3
$\begingroup$

Consider an $n$ qubit state $|\psi\rangle$. Let us say we have the following upper bound on the total variation distance between the distribution generated by measuring $|\psi\rangle$ in the standard basis and the uniform distribution.

$$\sum_{x \in \{0, 1\}^{n}} \left||\langle x | \psi \rangle|^{2} - \frac{1}{2^{n}} \right| \leq a,$$

and, additionally,

$$ \left||\langle x | \psi \rangle|^{2} - \frac{1}{2^{n}} \right| \leq \frac{a}{2^{n}},$$

for every $x$.

Now, let us consider a Pauli observable $O$ as follows:

$$O = \sum_{\sigma_i\in\{I, X, Y, Z\}^{\otimes n}} w_{\sigma_i} \sigma_i. $$

Does an upper bound on the total variation distance imply an upper bound on the following quantity?

$$\left|\langle \psi|O |\psi \rangle - \frac{\text{Tr}(O)}{2^{n}} \right|?$$


My intuition is that a change of basis seems to be at the heart of the question -- we are changing from the standard basis to the Pauli basis. How does the total variation distance change with this change of basis?

$\endgroup$

1 Answer 1

1
$\begingroup$

Probably not in general, no. A useful upper bound needs to beat the state-independent bound \begin{equation} \left| \langle \psi | O | \psi\rangle - \frac{1}{2^n} \text{Tr}(O) \right| \leq \lVert O \rVert_\infty + \frac{1}{2^n}|\text{Tr}(O)| \end{equation}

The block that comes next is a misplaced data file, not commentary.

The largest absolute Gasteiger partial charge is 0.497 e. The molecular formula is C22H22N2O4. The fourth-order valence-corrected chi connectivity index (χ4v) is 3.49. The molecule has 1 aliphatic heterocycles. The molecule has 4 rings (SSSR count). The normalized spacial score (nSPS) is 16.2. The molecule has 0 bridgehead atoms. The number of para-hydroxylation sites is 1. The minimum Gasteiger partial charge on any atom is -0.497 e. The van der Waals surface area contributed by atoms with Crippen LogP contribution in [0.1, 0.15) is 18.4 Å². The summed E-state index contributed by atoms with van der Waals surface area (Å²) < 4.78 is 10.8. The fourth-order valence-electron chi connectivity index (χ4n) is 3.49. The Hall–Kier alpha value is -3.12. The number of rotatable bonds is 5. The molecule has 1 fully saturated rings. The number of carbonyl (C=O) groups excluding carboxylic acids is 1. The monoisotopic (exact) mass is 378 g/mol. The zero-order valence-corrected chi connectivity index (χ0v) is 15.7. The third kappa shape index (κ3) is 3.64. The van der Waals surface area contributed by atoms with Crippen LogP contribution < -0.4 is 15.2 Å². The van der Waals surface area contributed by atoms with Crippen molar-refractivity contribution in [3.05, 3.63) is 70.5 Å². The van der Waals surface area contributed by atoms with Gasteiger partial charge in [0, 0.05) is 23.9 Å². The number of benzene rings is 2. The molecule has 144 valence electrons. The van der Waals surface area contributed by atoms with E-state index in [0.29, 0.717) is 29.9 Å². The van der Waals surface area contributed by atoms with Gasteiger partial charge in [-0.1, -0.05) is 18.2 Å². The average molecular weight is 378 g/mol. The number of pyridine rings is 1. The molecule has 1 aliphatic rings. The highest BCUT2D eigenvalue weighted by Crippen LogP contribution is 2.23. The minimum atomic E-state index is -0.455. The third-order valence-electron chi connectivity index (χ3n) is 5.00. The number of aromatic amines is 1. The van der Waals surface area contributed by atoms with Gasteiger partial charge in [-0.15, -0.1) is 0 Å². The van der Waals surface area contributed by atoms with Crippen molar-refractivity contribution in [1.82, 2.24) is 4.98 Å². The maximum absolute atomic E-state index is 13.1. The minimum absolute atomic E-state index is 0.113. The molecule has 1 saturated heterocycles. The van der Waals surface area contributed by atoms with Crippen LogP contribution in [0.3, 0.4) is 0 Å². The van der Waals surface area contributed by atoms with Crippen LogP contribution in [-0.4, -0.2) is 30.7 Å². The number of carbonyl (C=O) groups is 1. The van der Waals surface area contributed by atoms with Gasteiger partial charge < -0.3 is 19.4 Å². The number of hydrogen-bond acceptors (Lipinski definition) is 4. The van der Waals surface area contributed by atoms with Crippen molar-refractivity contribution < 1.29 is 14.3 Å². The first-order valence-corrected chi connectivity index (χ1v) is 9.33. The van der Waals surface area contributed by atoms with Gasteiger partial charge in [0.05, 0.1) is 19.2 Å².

By counterexample, we can consider the state $|\psi\rangle = H^{\otimes n}|0^n\rangle$ which satisfies the tightest form of your requirement with $a=0$ i.e. $D(\text{diag}(|\psi\rangle \langle \psi|), \mathbb{I}/2^n) = 0$ where $D(p, q)$ denotes total variation distance between two (classical) distributions. But choosing $O = w_{X^{\otimes n}} X^{\otimes n}$, we can saturate the naive bound given above, \begin{equation} \left| \langle \psi | O | \psi\rangle - \frac{1}{2^n} \text{Tr}(O) \right| = \lVert O \rVert_\infty + \frac{1}{2^n}|\text{Tr}(O)| = w_{X^{\otimes n}} \end{equation}

meaning $a$ doesn't play a meaningful role in bounding this quantity in this case, or any case involving this choice of $|\psi\rangle$ and traceless observables composed from $X$ and $I$.

$\endgroup$

Your Answer

By clicking “Post Your Answer”, you agree to our terms of service, privacy policy and cookie policy

Not the answer you're looking for? Browse other questions tagged or ask your own question.